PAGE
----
Myself and Lee became friends through a mutual friend Simon Unglus who was on the same MA course at Central St Martins as Lee. I had just finished my apprenticeship as a fine goldsmith in Hatton Garden, at a workshop which created all the fine high-end pieces for some of the most prestigious stores on Bond Street. Lee often visited my atelier where I would be crafting pieces from diamond solitaries to diamond tiaras. He was fascinated by my skill and attention to detail not to mention the beautiful materials I was working with fine gemstones and different coloured golds.
It was here where Lee then asked if I would create jewels for his catwalk shows. At first this was a very daunting task as I was a fine goldsmith and conditioned that way. At first I found it hard to imagine how I could create large pieces for the show in the material I was used to working in but it was Lee who said to me “Shaun you’re such a skilled craftsman, if you just apply your skills to other materials you can create anything”. He helped me change my thought process explore different materials and methods to create the pieces for the show.
This was a very exciting and challenging time, Lee had given me a creative platform where there were no boundaries, where I could experiment and explore and push my design and craft skill to the ultimate.
The process to how we worked would vary from Lee knowing an actual piece he would like created for show, or we would both look at the mood boards to the concept of the show and we would discuss designs of several pieces for the show. One of the first shows I worked on was The Hunger S/S ’96. Lee asked me to create a large silver stag horn silhouette piece to go across a skirt. This was the largest piece I had created at the time apart from Tiaras. It was a beautiful organic form of from which came the tusk earring each model wore.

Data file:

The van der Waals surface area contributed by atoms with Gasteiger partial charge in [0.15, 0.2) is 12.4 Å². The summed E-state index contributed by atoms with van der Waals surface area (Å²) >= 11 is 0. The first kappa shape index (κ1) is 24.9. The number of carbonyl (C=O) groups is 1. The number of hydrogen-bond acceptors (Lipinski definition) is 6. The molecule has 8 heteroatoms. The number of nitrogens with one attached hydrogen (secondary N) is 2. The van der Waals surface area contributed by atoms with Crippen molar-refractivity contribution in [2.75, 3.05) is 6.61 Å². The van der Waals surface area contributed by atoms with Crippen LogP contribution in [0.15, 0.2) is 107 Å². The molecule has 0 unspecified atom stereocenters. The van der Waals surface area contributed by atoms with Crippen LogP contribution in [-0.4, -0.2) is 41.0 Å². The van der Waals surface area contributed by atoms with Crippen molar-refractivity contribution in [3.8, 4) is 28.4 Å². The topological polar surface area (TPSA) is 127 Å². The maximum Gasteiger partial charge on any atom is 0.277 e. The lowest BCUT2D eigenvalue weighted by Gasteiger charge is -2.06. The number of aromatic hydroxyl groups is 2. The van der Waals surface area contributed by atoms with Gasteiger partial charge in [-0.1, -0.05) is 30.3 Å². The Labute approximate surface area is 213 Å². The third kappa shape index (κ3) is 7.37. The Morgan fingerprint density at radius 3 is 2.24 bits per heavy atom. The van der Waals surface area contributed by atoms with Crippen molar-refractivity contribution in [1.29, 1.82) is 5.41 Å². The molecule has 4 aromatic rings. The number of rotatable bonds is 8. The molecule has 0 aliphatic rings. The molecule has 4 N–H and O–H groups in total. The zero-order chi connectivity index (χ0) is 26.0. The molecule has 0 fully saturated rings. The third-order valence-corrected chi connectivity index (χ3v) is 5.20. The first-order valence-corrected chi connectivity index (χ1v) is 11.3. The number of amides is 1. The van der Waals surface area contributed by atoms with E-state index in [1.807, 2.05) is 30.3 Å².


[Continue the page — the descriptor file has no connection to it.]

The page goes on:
This is where my signature was born and how our work continues using fine, refined lines to create powerful statements.
As this was an early piece, I want to recreate it to be part of the reflective series. We have created a beautiful tusk earring consisting of a Gem set in 18kt White Gold holding a black anodised aluminium Tusk. .
For one of the shows, I created a silver choker which I had set with genuine pheasant claws with strings of luxurious Tahitian pearls. This was a great way to build contrast; the softness of pearls in combination with hard macabre forms created a wonderful balance of colour, texture and style.
Through creating catwalk pieces I have discovered the beauty in fusing traditional jewellery craftsmanship with new materials. The result of fusing the old with the new created my style of modern classics.
One of the most challenging pieces between our collaboration was the Coiled Corset (A/W 1999, The Overlook). Earlier that year I had worked with him on an African-inspired neckpiece for Bjork’s album cover. It was a challenging project as I had only just began self-teaching silversmithing to meet the demands of the catwalk.
When McQueen asked if I could create the same neckpiece but for the whole torso, I knew it would absolutely challenge my skills as a goldsmith. I remember him saying to me that “nothing is impossible”, if I can make the neckpiece, and I can also make the corset. After that, I had spent 16 hours a day for 10 weeks creating the piece.
Since then, we continue this mantra that “nothing was impossible.”